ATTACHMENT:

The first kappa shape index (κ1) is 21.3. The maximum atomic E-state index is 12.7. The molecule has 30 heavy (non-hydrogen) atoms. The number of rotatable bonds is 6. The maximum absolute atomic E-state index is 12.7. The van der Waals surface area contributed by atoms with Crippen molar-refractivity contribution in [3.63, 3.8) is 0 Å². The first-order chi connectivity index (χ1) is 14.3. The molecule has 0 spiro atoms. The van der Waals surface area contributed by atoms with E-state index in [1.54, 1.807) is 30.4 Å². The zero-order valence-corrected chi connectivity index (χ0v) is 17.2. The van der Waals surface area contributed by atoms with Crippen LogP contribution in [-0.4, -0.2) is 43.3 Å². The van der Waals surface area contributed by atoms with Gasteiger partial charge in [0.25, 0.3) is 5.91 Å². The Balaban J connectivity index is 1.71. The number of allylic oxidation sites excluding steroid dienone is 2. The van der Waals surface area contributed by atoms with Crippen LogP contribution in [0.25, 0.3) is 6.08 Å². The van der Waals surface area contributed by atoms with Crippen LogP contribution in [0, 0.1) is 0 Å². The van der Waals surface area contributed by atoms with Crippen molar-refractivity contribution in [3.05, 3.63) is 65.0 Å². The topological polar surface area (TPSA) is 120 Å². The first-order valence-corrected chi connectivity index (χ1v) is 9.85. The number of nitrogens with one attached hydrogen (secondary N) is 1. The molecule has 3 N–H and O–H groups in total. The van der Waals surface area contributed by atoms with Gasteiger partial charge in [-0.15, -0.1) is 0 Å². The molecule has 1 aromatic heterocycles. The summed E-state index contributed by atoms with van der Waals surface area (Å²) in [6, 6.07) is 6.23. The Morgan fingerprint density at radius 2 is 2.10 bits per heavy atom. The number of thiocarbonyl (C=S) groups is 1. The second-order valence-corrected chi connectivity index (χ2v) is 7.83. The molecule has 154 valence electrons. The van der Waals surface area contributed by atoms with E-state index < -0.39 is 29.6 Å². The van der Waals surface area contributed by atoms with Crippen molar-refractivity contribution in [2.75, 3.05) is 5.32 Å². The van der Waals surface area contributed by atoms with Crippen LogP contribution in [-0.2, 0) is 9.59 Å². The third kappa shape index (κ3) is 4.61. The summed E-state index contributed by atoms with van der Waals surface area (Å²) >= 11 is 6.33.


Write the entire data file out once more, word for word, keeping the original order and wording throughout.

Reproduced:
The first kappa shape index (κ1) is 21.3. The maximum atomic E-state index is 12.7. The molecule has 30 heavy (non-hydrogen) atoms. The number of rotatable bonds is 6. The maximum absolute atomic E-state index is 12.7. The van der Waals surface area contributed by atoms with Crippen molar-refractivity contribution in [3.63, 3.8) is 0 Å². The first-order chi connectivity index (χ1) is 14.3. The molecule has 0 spiro atoms. The van der Waals surface area contributed by atoms with E-state index in [1.54, 1.807) is 30.4 Å². The zero-order valence-corrected chi connectivity index (χ0v) is 17.2. The van der Waals surface area contributed by atoms with Crippen LogP contribution in [-0.4, -0.2) is 43.3 Å². The van der Waals surface area contributed by atoms with Gasteiger partial charge in [0.25, 0.3) is 5.91 Å². The Balaban J connectivity index is 1.71. The number of allylic oxidation sites excluding steroid dienone is 2. The van der Waals surface area contributed by atoms with Crippen LogP contribution in [0.25, 0.3) is 6.08 Å². The van der Waals surface area contributed by atoms with Crippen LogP contribution in [0, 0.1) is 0 Å². The van der Waals surface area contributed by atoms with Crippen molar-refractivity contribution in [3.05, 3.63) is 65.0 Å². The topological polar surface area (TPSA) is 120 Å². The first-order valence-corrected chi connectivity index (χ1v) is 9.85. The number of nitrogens with one attached hydrogen (secondary N) is 1. The molecule has 3 N–H and O–H groups in total. The van der Waals surface area contributed by atoms with Gasteiger partial charge in [-0.15, -0.1) is 0 Å². The molecule has 1 aromatic heterocycles. The summed E-state index contributed by atoms with van der Waals surface area (Å²) in [6, 6.07) is 6.23. The Morgan fingerprint density at radius 2 is 2.10 bits per heavy atom. The number of thiocarbonyl (C=S) groups is 1. The second-order valence-corrected chi connectivity index (χ2v) is 7.83. The molecule has 154 valence electrons. The van der Waals surface area contributed by atoms with E-state index < -0.39 is 29.6 Å². The van der Waals surface area contributed by atoms with Crippen molar-refractivity contribution in [2.75, 3.05) is 5.32 Å². The van der Waals surface area contributed by atoms with Crippen LogP contribution in [-0.2, 0) is 9.59 Å². The third kappa shape index (κ3) is 4.61. The summed E-state index contributed by atoms with van der Waals surface area (Å²) >= 11 is 6.33.